I think the issue of machine intelligence and jobs deserves some serious discussion. I don’t know that we will reach a definite conclusion, and it’s not clear how easy it will be to agree on desired actions, but I think the topic is important enough that it deserves discussion. And right now I would say it’s mostly being discussed by economists, by labor economists. It has to also be discussed by the people that produce the technology, because one of the questions we could ask is, you know, there is a concept that, for example, that people have started talking about, which is that we are using, we are creating technology that has no friction, okay? Creating many things that are just too easy to do.

Many of these ideas came up in this Boing Boing post from January, which also touches on Race Against the Machine: How the Digital Revolution is Accelerating Innovation, Driving Productivity, and Irreversibly Transforming Employment and the Economy, a book that Vardi mentions in his interview.

The Job Market of 2045 (via /.)

Robot made from recycled scrap

Chinese inventor Tao Xiangli tinkers with a hand-made robot at his house in Beijing, May 15, 2013. Tao, 37, spent ¥150,000 ($24,400) to build it out of recycled scrap metal and electric wires found at second-hand markets. The robot, which took a year to complete, is 7ft tall and weighs about a quarter of a ton. [Photo: REUTERS/Suzie Wong]

Self-assembling foldable inchworm robots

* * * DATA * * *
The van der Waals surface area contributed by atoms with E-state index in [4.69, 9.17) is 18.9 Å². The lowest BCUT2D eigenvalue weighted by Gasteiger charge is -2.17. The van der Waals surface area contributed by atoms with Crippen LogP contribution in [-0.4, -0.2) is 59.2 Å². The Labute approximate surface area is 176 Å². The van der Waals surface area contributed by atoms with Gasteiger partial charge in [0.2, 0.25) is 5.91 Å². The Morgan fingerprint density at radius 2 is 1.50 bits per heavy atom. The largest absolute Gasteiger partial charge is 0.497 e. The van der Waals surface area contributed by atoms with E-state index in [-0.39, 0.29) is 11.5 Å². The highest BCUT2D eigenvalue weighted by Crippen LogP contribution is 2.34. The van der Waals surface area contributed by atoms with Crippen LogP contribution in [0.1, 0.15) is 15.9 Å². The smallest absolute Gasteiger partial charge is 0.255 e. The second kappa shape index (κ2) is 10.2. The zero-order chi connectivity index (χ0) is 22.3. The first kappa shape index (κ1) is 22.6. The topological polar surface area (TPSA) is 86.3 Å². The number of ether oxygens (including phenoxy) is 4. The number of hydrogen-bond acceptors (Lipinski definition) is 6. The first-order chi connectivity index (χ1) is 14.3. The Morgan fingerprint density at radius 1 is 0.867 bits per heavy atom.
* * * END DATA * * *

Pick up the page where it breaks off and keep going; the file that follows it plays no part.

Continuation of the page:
Here's a quick and fascinating look at "Robot Self-Assembly by Folding: A Printed Inchworm Robot," presented at the 2013 IEEE International Conference on Robotics and Automation. The authors demonstrated a foldable inchworm robot that actually folds itself into shape. The goal is to have all the components placed on the robot's shrinky-dink surface using a robotic pick-and-place machine, so that the inchworm robots can be produced, assembled, and set a-inching on their way without human intervention.

The tricky part of the process is the folding of the robot itself: installing the battery and motor is trivial enough for a human to do, which means that a relatively simple pick and place robot should have no problems doing the same thing. This means that these robots have the potential to scale massively: they can be printed out of cheap materials, they fold themselves together, and another robot can plonk some hardware on them and they’re good to go.

This Crawling Inchworm Robot Can Be Printed Out and Folds Itself [Evan Ackerman/IEEE Spectrum]

(via Beyond the Beyond)

Kickstarting solder-it-yourself junkbot kits

A group of engineering students (with no stated manufacturing experience -- caveat emptor) are kickstarting a series of cute assemble-it-yourself junkbots called "D.Bug"s. You get a kit full of electronic components, instructions for soldering them into cute robots, and a display box for your complete project. They're on the pricey side ($35 for the cheapest), especially since they don't come with the tools you need to assemble them, but they're a cute and potentially fun entree to soldering and working with electronic components.

To assemble the kit, you solder together electronic components to form the body parts of the D.Bug. Easy to assemble!Easy to assemble!

The manual includes step-by-step photo instructions, the background story for each D.Bug, a guide to identifying electronic parts, a tutorial for soldering, a harvesting guide for where to find the best parts, and insider tips on how to make your D.Bug look awesome.

D.Bug Model Kits - Art hacked from electronics (Thanks, Sophie!)

MC Frontalot's "I'll Form the Head" - crowdfunded voltronoid nerdcore

MC Frontalot sez, "At long last, here's the third of three videos from my album Solved that were funded by fans via Kickstarter. It was directed by Carly Monardo and features my nerdcore rap compatriots ZeaLouS1 and Dr. Awkward. Lyrics and credits are on the youtube page. The single is out today, too, and it's free at frontalot.com.

Bright-colored robotic space rhinoceri